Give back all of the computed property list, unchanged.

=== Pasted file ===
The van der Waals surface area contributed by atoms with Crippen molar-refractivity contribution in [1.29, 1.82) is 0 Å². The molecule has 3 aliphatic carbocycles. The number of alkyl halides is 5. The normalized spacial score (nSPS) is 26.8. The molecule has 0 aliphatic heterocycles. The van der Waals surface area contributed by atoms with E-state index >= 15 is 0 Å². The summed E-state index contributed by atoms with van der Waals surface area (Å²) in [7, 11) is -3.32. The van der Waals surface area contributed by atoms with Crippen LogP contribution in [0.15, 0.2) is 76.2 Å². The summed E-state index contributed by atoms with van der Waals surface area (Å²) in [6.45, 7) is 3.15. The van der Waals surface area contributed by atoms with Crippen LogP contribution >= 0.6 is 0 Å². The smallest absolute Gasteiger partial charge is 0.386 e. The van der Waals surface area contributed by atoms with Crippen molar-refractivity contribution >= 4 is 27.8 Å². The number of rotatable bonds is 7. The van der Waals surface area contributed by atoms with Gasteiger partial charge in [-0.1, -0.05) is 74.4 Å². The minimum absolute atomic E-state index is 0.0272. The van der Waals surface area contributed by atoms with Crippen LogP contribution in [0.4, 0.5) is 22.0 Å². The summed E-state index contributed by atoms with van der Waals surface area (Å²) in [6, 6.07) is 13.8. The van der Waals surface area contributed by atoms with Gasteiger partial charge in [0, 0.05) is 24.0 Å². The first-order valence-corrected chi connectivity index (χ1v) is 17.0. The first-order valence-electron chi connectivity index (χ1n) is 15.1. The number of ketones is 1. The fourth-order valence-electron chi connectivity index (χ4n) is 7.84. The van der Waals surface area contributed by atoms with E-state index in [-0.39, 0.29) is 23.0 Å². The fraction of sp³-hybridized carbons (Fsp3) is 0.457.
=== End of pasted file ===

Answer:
The van der Waals surface area contributed by atoms with Crippen molar-refractivity contribution in [1.29, 1.82) is 0 Å². The molecule has 3 aliphatic carbocycles. The number of alkyl halides is 5. The normalized spacial score (nSPS) is 26.8. The molecule has 0 aliphatic heterocycles. The van der Waals surface area contributed by atoms with E-state index >= 15 is 0 Å². The summed E-state index contributed by atoms with van der Waals surface area (Å²) in [7, 11) is -3.32. The van der Waals surface area contributed by atoms with Crippen LogP contribution in [0.15, 0.2) is 76.2 Å². The summed E-state index contributed by atoms with van der Waals surface area (Å²) in [6.45, 7) is 3.15. The van der Waals surface area contributed by atoms with Crippen LogP contribution >= 0.6 is 0 Å². The smallest absolute Gasteiger partial charge is 0.386 e. The van der Waals surface area contributed by atoms with Crippen molar-refractivity contribution >= 4 is 27.8 Å². The number of rotatable bonds is 7. The van der Waals surface area contributed by atoms with Gasteiger partial charge in [-0.1, -0.05) is 74.4 Å². The minimum absolute atomic E-state index is 0.0272. The van der Waals surface area contributed by atoms with Crippen LogP contribution in [0.4, 0.5) is 22.0 Å². The summed E-state index contributed by atoms with van der Waals surface area (Å²) in [6, 6.07) is 13.8. The van der Waals surface area contributed by atoms with Gasteiger partial charge in [0, 0.05) is 24.0 Å². The first-order valence-corrected chi connectivity index (χ1v) is 17.0. The first-order valence-electron chi connectivity index (χ1n) is 15.1. The number of ketones is 1. The fourth-order valence-electron chi connectivity index (χ4n) is 7.84. The van der Waals surface area contributed by atoms with E-state index in [-0.39, 0.29) is 23.0 Å². The fraction of sp³-hybridized carbons (Fsp3) is 0.457.